Sunday, October 09, 2011
Staying abreast of the (right) context
A cardinal rule in the research community: know what others have done with regards to your interests in the field of your expertise.
I don't have to explain here how it is crucial to the quality of the research; how the building of knowledge is founded on the teamwork of individuals, each responsible for making a few building blocks or cementing some of them together; why the game of citation is more than a matter of respect and how it creates visibility and therefore helps the dissemination on which everybody relies to know who is constructing with which materials and tools; in which ways it doesn't matter however recent, in which language and where in the world the blocks of knowledge are produced.
Academic scholars can profit from conferences and professional journals that cater categorically to expertise-bound interests. The internet can compensate for any lack of immediacy in bringing the latest developments to the doorstep of the researcher's den. Artistic researchers are relying on the hope to use the same sort of system, really, except that we don't have all the tools to ourselves, yet. We have to make do: by lack of sufficient(ly) discipline-specific journals and conferences, we mingle with our academic colleagues, wander around in their environment and partake in their perspectives. But this cannot be an excuse for replacing AR context with that of the academic world: it is like mixing the wrong cement for the type of bricks that go into someone else's building project. And yet, it happens. I have seen the disillusion in the eyes of audience members at artistic research gatherings when they were confronted with presentations that showed ignorance of their personal relevant contributions. In one case, academic quotes were aplenty while any AR context was not even touched upon (let alone equally developed and nuanced with references). In another case, familiarity with what has happened on the concert scene in the last 15 years could have compensated for the ignorance of existing AR output. In such instances, the presented research misses depth, focus and validity because of the lack of proper contextualisation. The academic world would not tolerate such inadequacies and would expose and correct them on the spot and publicly. That such didn't happen in these AR conference cases is symptomatic of a self-consciousness that still pervades this new discipline.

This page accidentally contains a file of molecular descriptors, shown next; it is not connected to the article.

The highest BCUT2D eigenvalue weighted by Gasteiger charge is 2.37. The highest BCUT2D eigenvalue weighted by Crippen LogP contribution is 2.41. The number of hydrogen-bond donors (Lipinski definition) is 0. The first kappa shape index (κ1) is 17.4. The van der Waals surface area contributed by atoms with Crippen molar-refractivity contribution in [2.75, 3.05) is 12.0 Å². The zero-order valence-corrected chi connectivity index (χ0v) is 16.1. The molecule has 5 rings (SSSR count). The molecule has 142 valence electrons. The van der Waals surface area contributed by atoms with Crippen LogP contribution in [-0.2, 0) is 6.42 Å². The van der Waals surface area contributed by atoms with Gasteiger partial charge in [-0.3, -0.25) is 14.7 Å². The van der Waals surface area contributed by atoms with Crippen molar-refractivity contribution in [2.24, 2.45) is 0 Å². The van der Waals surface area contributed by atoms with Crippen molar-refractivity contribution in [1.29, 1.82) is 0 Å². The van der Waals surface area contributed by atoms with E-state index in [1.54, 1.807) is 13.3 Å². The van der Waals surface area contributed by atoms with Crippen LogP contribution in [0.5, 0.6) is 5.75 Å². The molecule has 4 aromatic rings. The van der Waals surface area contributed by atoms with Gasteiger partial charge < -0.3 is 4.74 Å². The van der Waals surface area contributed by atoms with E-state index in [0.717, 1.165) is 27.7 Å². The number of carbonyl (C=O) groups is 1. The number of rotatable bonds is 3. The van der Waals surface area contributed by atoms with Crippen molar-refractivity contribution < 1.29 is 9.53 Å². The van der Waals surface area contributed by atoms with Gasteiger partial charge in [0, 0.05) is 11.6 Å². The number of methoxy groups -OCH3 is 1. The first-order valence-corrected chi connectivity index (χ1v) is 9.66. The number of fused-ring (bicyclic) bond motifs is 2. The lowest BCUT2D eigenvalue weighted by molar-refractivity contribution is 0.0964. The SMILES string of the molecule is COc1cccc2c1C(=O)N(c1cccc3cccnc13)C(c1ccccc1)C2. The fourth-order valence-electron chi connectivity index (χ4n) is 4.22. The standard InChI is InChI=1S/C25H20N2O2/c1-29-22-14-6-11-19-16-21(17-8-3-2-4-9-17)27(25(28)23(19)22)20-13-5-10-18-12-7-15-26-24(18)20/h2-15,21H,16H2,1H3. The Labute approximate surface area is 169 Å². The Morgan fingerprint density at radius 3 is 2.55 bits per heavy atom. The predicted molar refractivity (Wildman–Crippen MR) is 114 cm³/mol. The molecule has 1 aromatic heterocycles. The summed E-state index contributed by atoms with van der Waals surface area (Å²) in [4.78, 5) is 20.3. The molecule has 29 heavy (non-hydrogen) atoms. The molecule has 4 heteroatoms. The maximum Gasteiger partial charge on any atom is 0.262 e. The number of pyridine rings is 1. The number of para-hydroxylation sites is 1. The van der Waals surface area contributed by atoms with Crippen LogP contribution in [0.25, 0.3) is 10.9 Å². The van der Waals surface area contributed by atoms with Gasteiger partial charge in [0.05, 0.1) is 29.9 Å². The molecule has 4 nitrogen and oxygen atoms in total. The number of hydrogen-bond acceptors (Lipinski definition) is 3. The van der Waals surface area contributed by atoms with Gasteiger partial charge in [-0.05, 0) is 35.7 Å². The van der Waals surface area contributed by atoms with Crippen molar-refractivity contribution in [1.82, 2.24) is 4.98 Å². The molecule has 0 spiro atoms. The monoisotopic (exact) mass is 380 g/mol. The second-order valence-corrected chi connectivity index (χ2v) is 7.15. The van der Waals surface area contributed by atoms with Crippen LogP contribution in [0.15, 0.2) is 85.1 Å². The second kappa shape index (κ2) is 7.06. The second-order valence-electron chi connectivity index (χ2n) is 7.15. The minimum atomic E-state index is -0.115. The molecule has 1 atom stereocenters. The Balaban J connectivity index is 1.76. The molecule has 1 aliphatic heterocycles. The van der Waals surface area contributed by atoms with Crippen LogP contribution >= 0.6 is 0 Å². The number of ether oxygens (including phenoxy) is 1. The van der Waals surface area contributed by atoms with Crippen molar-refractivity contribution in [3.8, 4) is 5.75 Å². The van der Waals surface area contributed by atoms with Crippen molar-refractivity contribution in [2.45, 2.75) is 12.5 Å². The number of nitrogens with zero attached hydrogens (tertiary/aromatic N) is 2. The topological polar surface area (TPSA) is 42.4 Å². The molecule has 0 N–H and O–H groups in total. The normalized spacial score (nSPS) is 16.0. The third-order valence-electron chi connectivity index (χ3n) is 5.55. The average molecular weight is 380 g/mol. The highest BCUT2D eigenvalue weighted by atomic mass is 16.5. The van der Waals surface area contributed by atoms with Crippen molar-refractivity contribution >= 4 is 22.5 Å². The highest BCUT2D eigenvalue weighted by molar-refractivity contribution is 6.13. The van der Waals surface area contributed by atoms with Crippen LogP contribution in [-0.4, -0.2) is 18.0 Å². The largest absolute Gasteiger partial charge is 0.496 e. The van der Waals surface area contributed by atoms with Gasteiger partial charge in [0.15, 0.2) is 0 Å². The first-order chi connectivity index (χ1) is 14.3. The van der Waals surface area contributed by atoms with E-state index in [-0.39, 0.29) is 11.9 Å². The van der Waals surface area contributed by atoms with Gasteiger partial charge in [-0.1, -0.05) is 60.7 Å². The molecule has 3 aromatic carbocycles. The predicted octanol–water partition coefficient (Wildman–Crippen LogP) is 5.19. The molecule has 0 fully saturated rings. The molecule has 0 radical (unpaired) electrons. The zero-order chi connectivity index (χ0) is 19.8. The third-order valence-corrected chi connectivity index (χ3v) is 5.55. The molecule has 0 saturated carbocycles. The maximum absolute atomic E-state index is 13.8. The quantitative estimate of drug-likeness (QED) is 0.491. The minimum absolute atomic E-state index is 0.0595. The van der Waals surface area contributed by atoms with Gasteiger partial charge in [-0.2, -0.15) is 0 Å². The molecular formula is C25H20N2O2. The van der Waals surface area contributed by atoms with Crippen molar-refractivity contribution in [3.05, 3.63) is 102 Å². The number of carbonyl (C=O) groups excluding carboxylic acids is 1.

Beyond the personal frustration of a researcher being confronted with the invisibility of his work and professional profile lies a problem of choice. Even with all the right dissemination channels in place and in working order (whenever in the future that will be), artistic researchers may have to set priorities and favour artistic over academic context, especially if it is really impossible to keep updated on all the scholarly literature - academic and artistic - ánd on the artistic developments on stage. But at this moment, it is not really impossible yet. There is still so little real AR output that it is quite feasible to take careful notice of it all. The lack of multitude and diversity in AR output - many reseachers' interests have not been met with e.g. a doctoral AR dissertation in that field - provides a unique opportunity to look at the whole picture. If AR is a researcher's specialisation, it can only be beneficial to behold and savour that whole picture for as long as it small enough to fit the horizon. It is at least my experience that as much inspiration, if not more, can be drawn from AR output outside one's own field than from another discipline.
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